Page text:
The price of bitcoin plunged by as much
as 25% on Tuesday amid concerns about tighter regulation, with the
volatile virtual currency dropping below $11,000 for the first time since early
By late in the day in New York, bitcoin
traded at $10,370, according to data provided by Coindesk.com—down 48%
from its peak of $19,783 last month.
Bitcoin prices surged to records late
last year as traders prepared for the launch
of futures contracts on Cboe Global
MarketsCBOE 1.37% and
CME Group. Contracts trading on the
Cboe are scheduled to expire Wednesday for the first time since they
launched, a process that can lead to more volatile trading.
The spot contract expiring Wednesday
was slightly below the spot price of bitcoin. Futures trading at a lower price
than their underlying asset—known as backwardation—can be a bearish sign for an
asset. Spot and futures prices tend to converge as the expiration date arrives.
Tuesday’s fall also followed attempts
by various governments to tighten
control over cryptocurrency trading, such as in South Korea, where the
assets are popular. Last week Chinese authorities ordered some large
bitcoin-mining operations to close.
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“This has clearly rattled investors.
And understandably so,” said Kerrie Walsh, assistant economist at Capital
Economics. “The more widespread bitcoin becomes, the more likely it is that
stricter regulations will be enforced.”
People’s Bank of China Vice Gov. Pan
Gongsheng has also suggested a ban on centralized trading of cryptocurrencies
in an internal memo, Reuters news agency reported Tuesday.
“Any scheme that reduces the anonymity
of bitcoin transactions could strip away much of the cryptocurrency’s appeal,”
Ms. Walsh added.
However, volumes in bitcoin futures
have continued to rise, according to Cboe, with open interest in January
futures declining by less than 7% from their highs, and activity in February
and March futures rising.
moves like Tuesday’s fall aren’t unusual for bitcoin, with the currency
dropping as much as 30% between the 16th and 22nd of December and falling by as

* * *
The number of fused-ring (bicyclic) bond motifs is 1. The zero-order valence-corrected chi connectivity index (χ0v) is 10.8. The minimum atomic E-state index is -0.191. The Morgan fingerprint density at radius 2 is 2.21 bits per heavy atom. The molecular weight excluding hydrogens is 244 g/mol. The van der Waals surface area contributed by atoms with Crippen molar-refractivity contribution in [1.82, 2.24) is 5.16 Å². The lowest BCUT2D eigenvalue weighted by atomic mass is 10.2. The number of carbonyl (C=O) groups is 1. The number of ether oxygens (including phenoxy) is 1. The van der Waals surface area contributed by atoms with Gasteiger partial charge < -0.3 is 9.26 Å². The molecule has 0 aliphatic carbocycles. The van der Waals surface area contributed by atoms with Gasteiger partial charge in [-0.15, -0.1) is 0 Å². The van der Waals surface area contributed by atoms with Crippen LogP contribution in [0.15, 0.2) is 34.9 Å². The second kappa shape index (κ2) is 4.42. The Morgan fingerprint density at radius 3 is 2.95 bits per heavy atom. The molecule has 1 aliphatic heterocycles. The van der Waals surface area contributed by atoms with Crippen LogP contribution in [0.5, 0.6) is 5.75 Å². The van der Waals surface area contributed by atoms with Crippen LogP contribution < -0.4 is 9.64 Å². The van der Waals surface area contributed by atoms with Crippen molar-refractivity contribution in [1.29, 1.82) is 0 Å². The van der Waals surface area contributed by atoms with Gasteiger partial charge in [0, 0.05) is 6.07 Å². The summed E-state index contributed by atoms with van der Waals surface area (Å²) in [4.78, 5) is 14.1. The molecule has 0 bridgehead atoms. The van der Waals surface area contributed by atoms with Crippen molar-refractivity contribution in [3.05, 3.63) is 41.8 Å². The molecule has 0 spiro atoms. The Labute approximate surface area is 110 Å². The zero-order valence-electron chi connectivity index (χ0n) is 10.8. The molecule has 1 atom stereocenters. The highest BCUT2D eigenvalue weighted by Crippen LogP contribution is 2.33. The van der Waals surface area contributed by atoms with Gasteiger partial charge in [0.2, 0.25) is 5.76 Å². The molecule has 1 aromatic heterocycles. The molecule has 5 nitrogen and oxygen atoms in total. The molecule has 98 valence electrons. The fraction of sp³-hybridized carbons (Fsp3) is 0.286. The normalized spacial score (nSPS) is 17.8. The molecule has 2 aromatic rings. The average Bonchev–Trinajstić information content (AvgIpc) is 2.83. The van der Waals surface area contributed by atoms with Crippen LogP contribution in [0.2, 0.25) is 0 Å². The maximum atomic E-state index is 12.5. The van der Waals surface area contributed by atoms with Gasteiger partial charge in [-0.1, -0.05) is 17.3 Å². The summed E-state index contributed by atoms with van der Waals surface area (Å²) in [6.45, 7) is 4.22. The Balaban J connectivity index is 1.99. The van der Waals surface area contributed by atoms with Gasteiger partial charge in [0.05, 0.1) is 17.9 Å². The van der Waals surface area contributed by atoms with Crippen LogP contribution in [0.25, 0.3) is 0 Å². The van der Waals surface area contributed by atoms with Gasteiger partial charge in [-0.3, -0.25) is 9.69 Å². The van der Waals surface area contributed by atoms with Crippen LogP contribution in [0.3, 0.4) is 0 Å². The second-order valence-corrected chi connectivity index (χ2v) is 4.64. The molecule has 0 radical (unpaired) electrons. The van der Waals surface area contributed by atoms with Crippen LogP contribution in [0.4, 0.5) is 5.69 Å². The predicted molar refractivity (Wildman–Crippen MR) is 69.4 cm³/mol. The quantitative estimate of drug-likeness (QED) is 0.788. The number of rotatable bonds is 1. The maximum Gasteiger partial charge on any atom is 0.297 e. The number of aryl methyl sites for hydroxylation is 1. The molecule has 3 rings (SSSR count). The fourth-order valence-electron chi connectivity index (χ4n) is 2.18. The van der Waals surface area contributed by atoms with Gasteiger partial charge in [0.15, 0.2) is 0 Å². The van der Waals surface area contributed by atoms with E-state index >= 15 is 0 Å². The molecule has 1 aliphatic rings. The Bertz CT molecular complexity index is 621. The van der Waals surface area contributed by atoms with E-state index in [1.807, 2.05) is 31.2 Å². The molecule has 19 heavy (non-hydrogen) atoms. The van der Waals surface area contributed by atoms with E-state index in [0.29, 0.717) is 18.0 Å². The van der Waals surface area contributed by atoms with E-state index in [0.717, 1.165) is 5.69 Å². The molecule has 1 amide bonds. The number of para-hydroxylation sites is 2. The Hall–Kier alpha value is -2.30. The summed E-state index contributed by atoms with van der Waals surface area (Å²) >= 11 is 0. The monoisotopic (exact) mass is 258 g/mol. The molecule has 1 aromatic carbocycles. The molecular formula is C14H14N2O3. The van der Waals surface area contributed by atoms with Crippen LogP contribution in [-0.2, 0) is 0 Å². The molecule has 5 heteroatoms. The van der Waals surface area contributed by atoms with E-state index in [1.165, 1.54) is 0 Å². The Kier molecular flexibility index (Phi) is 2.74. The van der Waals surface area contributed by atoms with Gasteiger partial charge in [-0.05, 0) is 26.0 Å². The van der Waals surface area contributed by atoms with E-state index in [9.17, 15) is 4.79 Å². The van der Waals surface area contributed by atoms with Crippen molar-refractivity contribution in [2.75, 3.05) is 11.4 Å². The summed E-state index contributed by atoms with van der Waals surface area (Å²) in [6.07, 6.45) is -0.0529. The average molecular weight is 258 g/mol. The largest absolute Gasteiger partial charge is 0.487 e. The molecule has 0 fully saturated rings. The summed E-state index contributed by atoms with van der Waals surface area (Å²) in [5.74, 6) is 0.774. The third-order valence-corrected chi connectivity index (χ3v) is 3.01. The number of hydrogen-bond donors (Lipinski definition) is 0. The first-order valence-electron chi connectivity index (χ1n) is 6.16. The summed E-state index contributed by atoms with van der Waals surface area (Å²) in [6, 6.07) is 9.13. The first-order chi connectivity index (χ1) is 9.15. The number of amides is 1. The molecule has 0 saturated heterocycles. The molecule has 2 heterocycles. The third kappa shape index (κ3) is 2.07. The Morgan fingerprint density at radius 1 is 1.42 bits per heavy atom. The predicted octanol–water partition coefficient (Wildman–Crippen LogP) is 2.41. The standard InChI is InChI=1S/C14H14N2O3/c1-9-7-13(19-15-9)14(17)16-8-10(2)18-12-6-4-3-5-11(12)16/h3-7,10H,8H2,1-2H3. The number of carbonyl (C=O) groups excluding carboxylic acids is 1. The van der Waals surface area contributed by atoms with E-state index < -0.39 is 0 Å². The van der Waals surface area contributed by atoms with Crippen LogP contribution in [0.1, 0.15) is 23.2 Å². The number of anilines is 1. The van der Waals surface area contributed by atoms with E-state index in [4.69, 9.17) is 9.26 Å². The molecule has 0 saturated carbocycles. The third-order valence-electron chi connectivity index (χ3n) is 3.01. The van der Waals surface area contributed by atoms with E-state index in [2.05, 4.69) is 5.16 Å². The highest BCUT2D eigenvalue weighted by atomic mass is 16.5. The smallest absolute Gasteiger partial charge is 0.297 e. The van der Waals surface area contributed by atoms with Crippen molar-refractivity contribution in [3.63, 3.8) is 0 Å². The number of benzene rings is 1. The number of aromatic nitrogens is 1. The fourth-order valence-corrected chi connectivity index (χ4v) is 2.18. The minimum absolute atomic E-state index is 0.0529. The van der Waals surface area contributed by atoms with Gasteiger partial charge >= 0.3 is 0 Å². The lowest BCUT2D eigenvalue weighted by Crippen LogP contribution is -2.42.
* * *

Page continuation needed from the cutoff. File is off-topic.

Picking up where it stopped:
much as 25% in mid-November.
A collection of bitcoin, litecoin and
ethereum tokens. Cryptocurrencies fell Tuesday.
Other cryptocurrencies also
tumbled Tuesday, with ether, the second largest by market share after
bitcoin, falling as much as 23%.
Other rival currencies, including
ripple and bitcoin cash, fell by about 18% and 10% respectively at their lowest
points, according to data from CryptoCompare.
Bitcoin’s share of the market for virtual
currencies has declined, boosting “altcoins” such as ethereum, ripple and
“Bitcoin’s market share continues to
drop, with a potentially unlimited number of other cryptocurrencies available,
increasing the risk of a price collapse,” said Mark Haefele, UBS Wealth
Management’s global chief investment officer.
Not all analysts and investors see a
grim future for cryptocurrencies.
The rapid rise of transaction fees,
driven by the limited number of trades that can be processed each second, has discouraged
some investors from moving into the market, according to David Coker, lecturer
in accounting, finance and governance at Westminster Business School.
“When people have dumped bitcoin they
might well have come back in, but people who have put in a hundred or two
hundred bucks are dissuaded because those fees are too high,” Mr. Coker said.
Tweaks to the technology behind bitcoin like
Segregated Witness—an update which would allow more transactions a minute to be
processed—would reduce transaction fees and dampen market volatility, according
to Mr. Coker. “Over time, maybe a year out, you should see the volatility start
for the original article from The Wall Street Journal.